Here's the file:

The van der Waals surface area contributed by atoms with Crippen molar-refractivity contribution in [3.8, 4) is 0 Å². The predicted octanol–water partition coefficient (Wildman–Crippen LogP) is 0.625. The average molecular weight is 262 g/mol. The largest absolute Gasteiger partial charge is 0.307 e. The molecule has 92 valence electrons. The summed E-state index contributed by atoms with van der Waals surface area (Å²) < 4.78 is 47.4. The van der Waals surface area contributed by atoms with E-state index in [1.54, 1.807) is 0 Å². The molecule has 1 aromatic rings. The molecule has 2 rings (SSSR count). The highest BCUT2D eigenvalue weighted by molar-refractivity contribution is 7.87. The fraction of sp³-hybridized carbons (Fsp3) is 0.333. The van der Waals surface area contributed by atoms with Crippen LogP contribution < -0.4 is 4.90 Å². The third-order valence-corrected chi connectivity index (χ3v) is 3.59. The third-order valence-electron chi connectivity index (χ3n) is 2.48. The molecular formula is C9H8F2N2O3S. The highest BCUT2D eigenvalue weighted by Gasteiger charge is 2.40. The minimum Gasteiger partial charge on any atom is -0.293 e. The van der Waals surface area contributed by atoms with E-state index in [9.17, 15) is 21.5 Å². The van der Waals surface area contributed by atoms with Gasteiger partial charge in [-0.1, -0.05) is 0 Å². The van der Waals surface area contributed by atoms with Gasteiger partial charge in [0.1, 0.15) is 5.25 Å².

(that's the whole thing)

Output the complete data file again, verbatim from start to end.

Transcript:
The van der Waals surface area contributed by atoms with Crippen molar-refractivity contribution in [3.8, 4) is 0 Å². The predicted octanol–water partition coefficient (Wildman–Crippen LogP) is 0.625. The average molecular weight is 262 g/mol. The largest absolute Gasteiger partial charge is 0.307 e. The molecule has 92 valence electrons. The summed E-state index contributed by atoms with van der Waals surface area (Å²) < 4.78 is 47.4. The van der Waals surface area contributed by atoms with E-state index in [1.54, 1.807) is 0 Å². The molecule has 1 aromatic rings. The molecule has 2 rings (SSSR count). The highest BCUT2D eigenvalue weighted by molar-refractivity contribution is 7.87. The fraction of sp³-hybridized carbons (Fsp3) is 0.333. The van der Waals surface area contributed by atoms with Crippen LogP contribution < -0.4 is 4.90 Å². The third-order valence-corrected chi connectivity index (χ3v) is 3.59. The third-order valence-electron chi connectivity index (χ3n) is 2.48. The molecular formula is C9H8F2N2O3S. The highest BCUT2D eigenvalue weighted by Gasteiger charge is 2.40. The minimum Gasteiger partial charge on any atom is -0.293 e. The van der Waals surface area contributed by atoms with E-state index in [9.17, 15) is 21.5 Å². The van der Waals surface area contributed by atoms with Gasteiger partial charge in [-0.1, -0.05) is 0 Å². The van der Waals surface area contributed by atoms with Gasteiger partial charge in [0.1, 0.15) is 5.25 Å².